For the synteny-based method, the best hits located in the syntenic regions were used to assess gene-structure variation. Structurally conserved genes and genes with large-effect mutations were defined according to the same criteria above. The remaining genes with more than 75% CDS missed in the syntenic regions were classed as genes with syntenic information not established or were otherwise classified as genes with large structural variation. Notably, only genes and their best hits in the counterpart genome anchored in ten pseudomolecules were included in the analysis. The comparisons of PH207 genes to the B73 and Mo17 genomes were performed in the same way.
Identification of duplicated genes and gene families
To identify gene families, we merged annotated genes from Mo17, B73 and three other grasses from the Phytozome database (see URLs), including S. bicolor (33,032 genes), O. sativa (39,049 genes), B. distachyon (31,694 genes) and A. thaliana (27,416 genes). The longest proteins for each gene were aligned to one another. BLASTP63 was used to calculate pairwise similarities (e value < 1 × 10−20), and OrthoMCL65 was used to identify gene families with an inflation value of 2 and percent-match cutoff of 50.
Comparative genomic analysis among B73, Mo17, PH207 and sorghum
To perform the comparative genomic analysis, we used the Synmap pipeline (see URLs). In brief, we used last66 to blast the CDS sequence, then detected syntenic blocks with DAGchainer67 with options -D 20 -A 5. Quota Align68 was further used to merge adjacent syntenic blocks. The syntenic depth was set to 2:1 for maize and sorghum and 1:1 for B73 and Mo17; B73 and PH207; and Mo17 and PH207 comparisons, and the overlapped distance was set to 40 to permit overlapped syntenic regions. Fractionation bias was applied to determine subgenome organization in maize compared with sorghum. The CodeML utility in the PAML69 software package was used to calculate the Ka and Ks rates between orthologous genes. The time of divergence from the common ancestors of maize (~2.1 Ma) was inferred on the basis of the Ks of 0.025, because maize and sorghum shared a common ancestor with ~11.9 Ma (Ks ~0.139).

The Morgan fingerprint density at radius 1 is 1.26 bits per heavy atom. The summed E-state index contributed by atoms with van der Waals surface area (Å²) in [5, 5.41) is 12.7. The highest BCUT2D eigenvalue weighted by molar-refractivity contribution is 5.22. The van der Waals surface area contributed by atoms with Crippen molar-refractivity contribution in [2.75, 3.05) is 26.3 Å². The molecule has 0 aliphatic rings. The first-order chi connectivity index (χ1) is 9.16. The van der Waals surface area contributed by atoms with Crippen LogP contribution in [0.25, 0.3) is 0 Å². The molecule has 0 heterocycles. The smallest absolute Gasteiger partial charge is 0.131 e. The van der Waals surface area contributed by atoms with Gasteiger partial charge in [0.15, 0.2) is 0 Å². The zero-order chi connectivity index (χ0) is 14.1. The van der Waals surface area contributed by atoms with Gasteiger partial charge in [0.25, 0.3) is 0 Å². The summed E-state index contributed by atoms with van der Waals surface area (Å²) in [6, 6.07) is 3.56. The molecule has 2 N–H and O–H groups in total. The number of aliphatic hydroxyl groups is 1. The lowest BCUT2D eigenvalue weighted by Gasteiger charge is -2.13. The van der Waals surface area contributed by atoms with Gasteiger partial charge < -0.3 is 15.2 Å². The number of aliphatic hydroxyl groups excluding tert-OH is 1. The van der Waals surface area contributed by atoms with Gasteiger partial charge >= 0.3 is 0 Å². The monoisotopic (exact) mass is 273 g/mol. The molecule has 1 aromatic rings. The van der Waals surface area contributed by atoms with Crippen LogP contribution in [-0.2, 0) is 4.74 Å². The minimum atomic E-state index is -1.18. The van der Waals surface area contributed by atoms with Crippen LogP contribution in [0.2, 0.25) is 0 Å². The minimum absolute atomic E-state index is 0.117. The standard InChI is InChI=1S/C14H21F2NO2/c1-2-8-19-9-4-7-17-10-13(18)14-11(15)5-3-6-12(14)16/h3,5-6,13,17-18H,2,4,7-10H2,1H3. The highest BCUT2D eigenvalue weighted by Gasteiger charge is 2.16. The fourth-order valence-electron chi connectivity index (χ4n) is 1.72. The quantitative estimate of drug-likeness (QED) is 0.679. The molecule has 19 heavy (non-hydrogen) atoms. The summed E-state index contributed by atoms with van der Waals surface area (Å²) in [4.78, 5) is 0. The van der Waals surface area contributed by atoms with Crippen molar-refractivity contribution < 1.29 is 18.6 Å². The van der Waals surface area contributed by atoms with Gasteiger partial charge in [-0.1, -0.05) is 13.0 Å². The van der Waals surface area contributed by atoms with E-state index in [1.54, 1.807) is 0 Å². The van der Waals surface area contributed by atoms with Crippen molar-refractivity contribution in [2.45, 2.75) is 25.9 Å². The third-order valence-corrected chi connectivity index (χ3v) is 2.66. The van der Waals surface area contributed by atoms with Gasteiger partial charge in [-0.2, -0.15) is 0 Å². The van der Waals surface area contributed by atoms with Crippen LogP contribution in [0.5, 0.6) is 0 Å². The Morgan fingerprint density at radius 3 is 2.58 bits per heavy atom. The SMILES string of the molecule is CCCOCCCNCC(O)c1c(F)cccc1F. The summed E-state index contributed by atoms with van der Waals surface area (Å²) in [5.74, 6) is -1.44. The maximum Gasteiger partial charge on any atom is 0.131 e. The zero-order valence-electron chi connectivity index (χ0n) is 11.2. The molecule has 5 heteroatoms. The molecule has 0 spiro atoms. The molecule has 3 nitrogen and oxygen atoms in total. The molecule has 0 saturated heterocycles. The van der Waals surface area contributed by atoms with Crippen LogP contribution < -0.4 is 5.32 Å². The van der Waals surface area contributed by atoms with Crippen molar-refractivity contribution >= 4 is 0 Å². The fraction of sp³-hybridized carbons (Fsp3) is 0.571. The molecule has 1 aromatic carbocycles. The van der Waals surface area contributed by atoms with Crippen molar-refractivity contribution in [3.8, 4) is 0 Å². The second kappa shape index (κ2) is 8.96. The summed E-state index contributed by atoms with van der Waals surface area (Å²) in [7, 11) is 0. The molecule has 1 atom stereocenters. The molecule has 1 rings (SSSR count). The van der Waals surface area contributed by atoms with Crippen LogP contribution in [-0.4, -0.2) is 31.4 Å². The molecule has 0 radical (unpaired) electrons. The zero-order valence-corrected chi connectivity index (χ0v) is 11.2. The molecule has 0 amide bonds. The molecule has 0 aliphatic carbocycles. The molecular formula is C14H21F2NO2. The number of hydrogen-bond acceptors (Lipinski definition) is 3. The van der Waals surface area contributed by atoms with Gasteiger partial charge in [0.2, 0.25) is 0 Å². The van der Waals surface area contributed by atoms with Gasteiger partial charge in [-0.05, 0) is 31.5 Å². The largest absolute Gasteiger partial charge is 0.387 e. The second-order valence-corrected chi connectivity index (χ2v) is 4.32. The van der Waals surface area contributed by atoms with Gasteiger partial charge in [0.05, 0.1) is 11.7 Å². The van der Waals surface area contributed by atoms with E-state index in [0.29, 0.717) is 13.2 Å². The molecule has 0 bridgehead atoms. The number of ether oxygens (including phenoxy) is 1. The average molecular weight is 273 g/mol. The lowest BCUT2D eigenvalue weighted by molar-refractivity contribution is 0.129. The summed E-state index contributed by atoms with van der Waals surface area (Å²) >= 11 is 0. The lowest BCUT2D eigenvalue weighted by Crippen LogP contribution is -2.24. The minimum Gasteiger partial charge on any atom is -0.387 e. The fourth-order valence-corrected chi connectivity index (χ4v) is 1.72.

Transcriptome comparison between B73 and Mo17
The RNA-seq data for the bract, root, stem, seedling and endosperm tissues from the B73 and Mo17 lines were used to perform transcriptome comparison between B73 and Mo17. The RNA-seq data were aligned to both the B73 and Mo17 genomes with Hisat2 (ref. 70). All aligned reads were used to calculate the fragments per kilobase per million (FPKM) values with Cufflinks71. Genes with FPKM value greater than 1 for tissues of B73 (Mo17) and lower than 0.1 in corresponding tissues of Mo17 (B73) were deemed B73 (Mo17) specifically expressed genes.
Further information on experimental design is available in the Nature Research Reporting Summary linked to this article.
Custom codes used in this study are currently hosted in a GitHub repository at https://github.com/caulai/Mo17_genome_assembly/.
The genome assembly and gene annotation have been deposited in the NCBI database under BioProject number PRJNA358298 and BioSample number SAMN06169745. The GenBank accession number of the above data is NCVQ00000000. Raw PacBio SMRT reads, Illumina data and RNA-seq data have been deposited in the NCBI SRA database under accession number SRP111315.
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We thank the Beijing Computing Center for providing computing resources. This work was supported by grants from the National Key Research and Development Program of China (2016YFD0100802) and the National Natural Science Foundation of China (91435206; 31421005) to J.L., and the US National Science Foundation (IOS-1238014 and USDA-ARS) to E.S.B.